Lloyd’s building, London
Britain’s answer to the Pompidou Centre, the home of venerable insurers Lloyd’sis one of the City of London’s most iconic buildings. Designed by Richard (now Lord) Rogers and completed in 1986, its ‘inside out’ approach was a UK first, as was its use of external glass lifts. It includes an 18th century panelled dining room on the 11th floor, painstakingly transferred from the old Lloyd’s building across the street.
Transamerica Pyramid, San Francisco
At 853 feet (260 metres), William Pereira’s fantastic sci-fi-influenced skyscraper was the tallest west of the Mississippi when it was finished in 1972. Built as the HQ of US insurer Transamerica, it still features prominently on the company logo, though the firm is now centred elsewhere. Designed to withstand an earthquake, in 1989 it was rocked for more than a minute by a 7.1-scale shock some 60 miles (97 km) away, but remained undamaged.
Torre Agbar, Barcelona
Similar in shape, but somehow more monolithic than the slick geometry of London’s arguably more famous Gherkin, Jean Nouvel’s priapic masterpiece was apparently inspired by a nearby mountain. Built of reinforced concrete with a glass façade, its multicoloured skin is a nod to local legend Antoni Gaudí and is lit up at night by thousands of LEDs. It houses the head office of Barcelona’s local water company.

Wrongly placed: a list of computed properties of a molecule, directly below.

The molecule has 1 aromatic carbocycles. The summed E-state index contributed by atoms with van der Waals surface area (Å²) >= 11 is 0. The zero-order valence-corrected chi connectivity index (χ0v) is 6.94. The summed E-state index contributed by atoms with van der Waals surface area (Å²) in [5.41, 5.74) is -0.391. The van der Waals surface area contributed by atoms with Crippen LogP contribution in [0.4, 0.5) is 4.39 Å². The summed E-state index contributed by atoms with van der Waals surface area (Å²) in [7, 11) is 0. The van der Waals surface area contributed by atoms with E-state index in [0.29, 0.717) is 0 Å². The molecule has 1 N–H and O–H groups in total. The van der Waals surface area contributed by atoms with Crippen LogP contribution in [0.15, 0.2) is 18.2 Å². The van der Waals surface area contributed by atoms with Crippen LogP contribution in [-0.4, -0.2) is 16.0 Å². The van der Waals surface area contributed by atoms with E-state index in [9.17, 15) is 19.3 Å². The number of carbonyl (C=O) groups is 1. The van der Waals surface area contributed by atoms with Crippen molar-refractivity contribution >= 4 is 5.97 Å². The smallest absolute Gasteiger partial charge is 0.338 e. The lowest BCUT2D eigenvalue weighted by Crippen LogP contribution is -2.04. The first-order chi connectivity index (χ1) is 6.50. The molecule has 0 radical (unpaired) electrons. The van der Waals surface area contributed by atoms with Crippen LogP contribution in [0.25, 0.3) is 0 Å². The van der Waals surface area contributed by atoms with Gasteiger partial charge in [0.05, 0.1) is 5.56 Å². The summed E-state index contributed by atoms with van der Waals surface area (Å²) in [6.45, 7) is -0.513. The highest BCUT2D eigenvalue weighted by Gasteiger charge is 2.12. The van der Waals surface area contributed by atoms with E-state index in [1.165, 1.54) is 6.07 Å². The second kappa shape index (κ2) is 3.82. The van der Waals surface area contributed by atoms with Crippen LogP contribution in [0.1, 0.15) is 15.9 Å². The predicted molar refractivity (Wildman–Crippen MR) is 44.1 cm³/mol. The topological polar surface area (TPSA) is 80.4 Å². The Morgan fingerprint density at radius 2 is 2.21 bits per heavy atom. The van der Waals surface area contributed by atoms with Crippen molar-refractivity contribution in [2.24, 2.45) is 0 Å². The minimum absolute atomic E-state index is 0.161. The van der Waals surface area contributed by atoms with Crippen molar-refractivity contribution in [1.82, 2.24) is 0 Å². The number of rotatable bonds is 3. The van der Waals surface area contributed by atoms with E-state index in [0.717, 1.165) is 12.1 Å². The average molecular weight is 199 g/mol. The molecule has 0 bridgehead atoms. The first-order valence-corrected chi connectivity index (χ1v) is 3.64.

IAC Building, New York City
Few HQs polarise opinion like Frank Gehry’s rippling showboatin Chelsea, Manhattan, finished in 2007 – surprisingly, the original ‘Starchitect’s’ first ever corporate building in New York. But it certainly makes a statement, which is what IAC’s boss, media mogul Barry Diller, asked for in the first place. It’s like billowing sails during the day and a glowing lantern at night, said Gehry. It’s more like an office building, not too fancy, by a highway, said Business Week.
In 1989 it was rocked for more than a minute by a 7.1-scale earthquake some 60 miles away, but remained undamaged.
CCTV HQ, Beijing
This extraordinary structural feat was designed by Rem Koolhaas and Ole Scheeren, with Arup handling the engineering complexities that make it actually stand up. The building is a loop of six vertical and horizontal sections, constructed as two separate buildings that were joined at dawn on 26 Dec, 2007. It is among the first of 300 new towers going up in Beijing’s Central Business District, a potent reminder of China’s growing economic power.
Hearst Tower, New York City
The global centre of the Hearst Corporation literally builds on founder William Randolph Hearst’s Landmark six-storey HQ, itself a base for a skyscraper that was never built due to the Wall Street Crash. Designed by Norman (now Lord) Foster, the new tower was the first to break ground in NYC after 9/11. Completed some 80 years after the truncated original, it raises the roof by 46 storeys.
CMA-CGM Tower, Marseille
Just being finished off now, the French shipping-container company’s HQ is the first tower to be built in Marseille for 30 years. Now the tallest building in town, it’s part of an ongoing major redevelopment of the neglected waterfront. Rising up 482 feet (147 metres) on a small strip of land, its blue glass façade with two sloping sides is ‘elegant, fluid and sculptural’, as you would expect from über-hip architect Zaha Hadid.
Click here for more Travel stories
Click here to follow Sabotage Times on Twitter
Click here to follow Sabotage Times on Facebook